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The Structure of the Atom. Chap. 4. I. History. I. History. A. Early Greeks. Explain matter with 4 ‘elements’. I. History. A. Early Greeks. 1. Air 2. Earth 3. Fire 4. Water. Explain matter with 4 ‘elements’. I. History. A. Early Greeks B. Democritus.

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slide3

I. History

A. Early Greeks

Explain matter with 4 ‘elements’

slide4

I. History

A. Early Greeks

1. Air

2. Earth

3. Fire

4. Water

Explain matter with 4 ‘elements’

slide5

I. History

A. Early Greeks

B. Democritus

Greek philosopher who first introduced concept of ‘atomos’

slide6

I. History

A. Early Greeks

B. Democritus

C. Alchemists

Devoted to making precious metals from base metals

slide7

I. History

A. Early Greeks

B. Democritus

C. Alchemists

D. Dalton

Formulated the ‘Atomic Theory of Matter’

slide8

Atomic Theory of Matter

1. All matter is made of . . .

slide9

Atomic Theory of Matter

1. All matter is made of . . .

2. Atoms cannot be . . .

slide10

Atomic Theory of Matter

1. All matter is made of . . .

2. Atoms cannot be . . .

3. Atoms of a given element . . .

slide11

Atomic Theory of Matter

1. All matter is made of . . .

2. Atoms cannot be . . .

3. Atoms of a given element . . .

4. Atoms of 2 different elements . .

slide12

Atomic Theory of Matter

1. All matter is made of . . .

2. Atoms cannot be . . .

3. Atoms of a given element . . .

4. Atoms of different elements . . .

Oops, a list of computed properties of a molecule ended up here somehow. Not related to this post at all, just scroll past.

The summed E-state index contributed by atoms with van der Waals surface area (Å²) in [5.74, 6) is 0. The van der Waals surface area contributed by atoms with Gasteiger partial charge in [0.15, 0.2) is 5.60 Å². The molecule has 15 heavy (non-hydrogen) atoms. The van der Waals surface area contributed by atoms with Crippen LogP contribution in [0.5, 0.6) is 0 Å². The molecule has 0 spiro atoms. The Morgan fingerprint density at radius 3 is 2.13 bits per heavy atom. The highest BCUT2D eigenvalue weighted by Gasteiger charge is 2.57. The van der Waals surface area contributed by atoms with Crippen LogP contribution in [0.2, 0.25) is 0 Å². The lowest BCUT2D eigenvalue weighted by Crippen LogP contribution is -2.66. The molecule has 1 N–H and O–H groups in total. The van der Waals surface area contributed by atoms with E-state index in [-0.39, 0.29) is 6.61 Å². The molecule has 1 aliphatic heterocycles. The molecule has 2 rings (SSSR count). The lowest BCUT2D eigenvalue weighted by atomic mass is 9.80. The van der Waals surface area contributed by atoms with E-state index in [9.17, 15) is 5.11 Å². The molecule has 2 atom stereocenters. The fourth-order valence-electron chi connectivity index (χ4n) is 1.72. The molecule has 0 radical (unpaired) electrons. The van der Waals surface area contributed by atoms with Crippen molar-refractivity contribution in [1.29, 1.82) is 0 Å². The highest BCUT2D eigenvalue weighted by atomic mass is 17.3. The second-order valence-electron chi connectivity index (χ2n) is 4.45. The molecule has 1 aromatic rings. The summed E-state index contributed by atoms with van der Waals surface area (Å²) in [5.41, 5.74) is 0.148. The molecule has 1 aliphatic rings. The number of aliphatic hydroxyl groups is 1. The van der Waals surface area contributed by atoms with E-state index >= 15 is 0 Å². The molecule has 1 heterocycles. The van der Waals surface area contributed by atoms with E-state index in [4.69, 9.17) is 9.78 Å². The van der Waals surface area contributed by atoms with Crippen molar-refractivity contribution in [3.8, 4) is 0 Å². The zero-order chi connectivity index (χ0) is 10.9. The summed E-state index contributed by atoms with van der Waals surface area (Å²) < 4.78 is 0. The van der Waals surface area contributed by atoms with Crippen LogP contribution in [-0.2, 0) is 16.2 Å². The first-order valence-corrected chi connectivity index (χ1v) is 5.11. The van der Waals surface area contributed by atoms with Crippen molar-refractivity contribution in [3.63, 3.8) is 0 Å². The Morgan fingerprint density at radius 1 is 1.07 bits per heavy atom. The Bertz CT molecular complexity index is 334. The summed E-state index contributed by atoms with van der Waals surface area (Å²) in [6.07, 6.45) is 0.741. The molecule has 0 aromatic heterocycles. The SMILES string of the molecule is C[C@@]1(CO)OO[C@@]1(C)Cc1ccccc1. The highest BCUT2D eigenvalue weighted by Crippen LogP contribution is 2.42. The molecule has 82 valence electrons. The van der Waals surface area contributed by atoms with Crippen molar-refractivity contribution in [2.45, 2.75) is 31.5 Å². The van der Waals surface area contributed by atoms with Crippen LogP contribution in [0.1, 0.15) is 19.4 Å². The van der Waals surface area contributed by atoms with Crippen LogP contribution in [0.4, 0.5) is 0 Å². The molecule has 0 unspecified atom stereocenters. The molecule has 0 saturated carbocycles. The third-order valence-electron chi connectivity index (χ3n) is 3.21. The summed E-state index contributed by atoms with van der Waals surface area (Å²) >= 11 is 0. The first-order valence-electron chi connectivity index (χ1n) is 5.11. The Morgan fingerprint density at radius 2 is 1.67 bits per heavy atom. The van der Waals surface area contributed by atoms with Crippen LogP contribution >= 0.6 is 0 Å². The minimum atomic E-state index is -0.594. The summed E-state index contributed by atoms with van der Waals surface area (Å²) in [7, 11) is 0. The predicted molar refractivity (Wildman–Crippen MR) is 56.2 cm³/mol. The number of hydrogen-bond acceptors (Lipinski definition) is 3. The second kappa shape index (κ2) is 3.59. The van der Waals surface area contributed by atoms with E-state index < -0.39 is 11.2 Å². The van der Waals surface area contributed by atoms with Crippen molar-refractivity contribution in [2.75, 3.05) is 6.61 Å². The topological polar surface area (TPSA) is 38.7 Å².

5. In a chemical reaction atoms are

slide13

I. History

  • A. Early Greeks
  • B. Democritus
  • C. Alchemists
  • Dalton
  • Definition of Atom
slide14

Atom

The smallest particle of an element that retains properties of that element.

slide15

II. Discoveries of atoms

  • J.J. Thomson – 1890s

Used a cathode ray tube (CRT) to measure the charge:mass ratio of an electron

slide16

II. Discoveries of atoms

  • J.J. Thomson – 1890s
  • chg:mass =
  • 1.76 x 1011 C/kg
slide17

II. Discoveries of atoms

  • J.J. Thomson – 1890s
  • chg:mass =
  • 1.76 x 1011 C/kg
  • Discovery led to plum-pudding model
slide18

II. Discoveries of atoms

  • J.J. Thomson – 1890s
  • Robert Millikan - 1909

Measured the charge of an electron in his ‘oil drop’ exper.

slide19

II. Discoveries of atoms

  • J.J. Thomson – 1890s
  • Robert Millikan - 1909
  • Charge = 1.6 x 10-19
slide20

II. Discoveries of atoms

  • J.J. Thomson – 1890s
  • Robert Millikan - 1909
  • Rutherford - 1911

Discovered nucleus in gold-foil experiment

slide21

II. Discoveries of atoms

  • J.J. Thomson – 1890s
  • Robert Millikan - 1909
  • Rutherford - 1911
  • Fired alpha particles at thin metal sheet.
slide22

II. Discoveries of atoms

  • J.J. Thomson – 1890s
  • Robert Millikan - 1909
  • Rutherford - 1911
  • Fired alpha particles at thin metal sheet.
  • Expected them to go straight through, but some deflected.
slide23

II. Discoveries of atoms

  • J.J. Thomson – 1890s
  • Robert Millikan - 1909
  • Rutherford - 1911
  • Fired alpha particles at thin metal sheet.
  • Expected them to go straight through, but some deflected.
  • This led to nuclear model.
slide25

II. Discoveries of atoms

  • The atom
  • The electron was discovered first
slide26

II. Discoveries of atoms

  • The atom
  • The electron was discovered first
  • The proton was described by Rutherford
slide27

II. Discoveries of atoms

  • The atom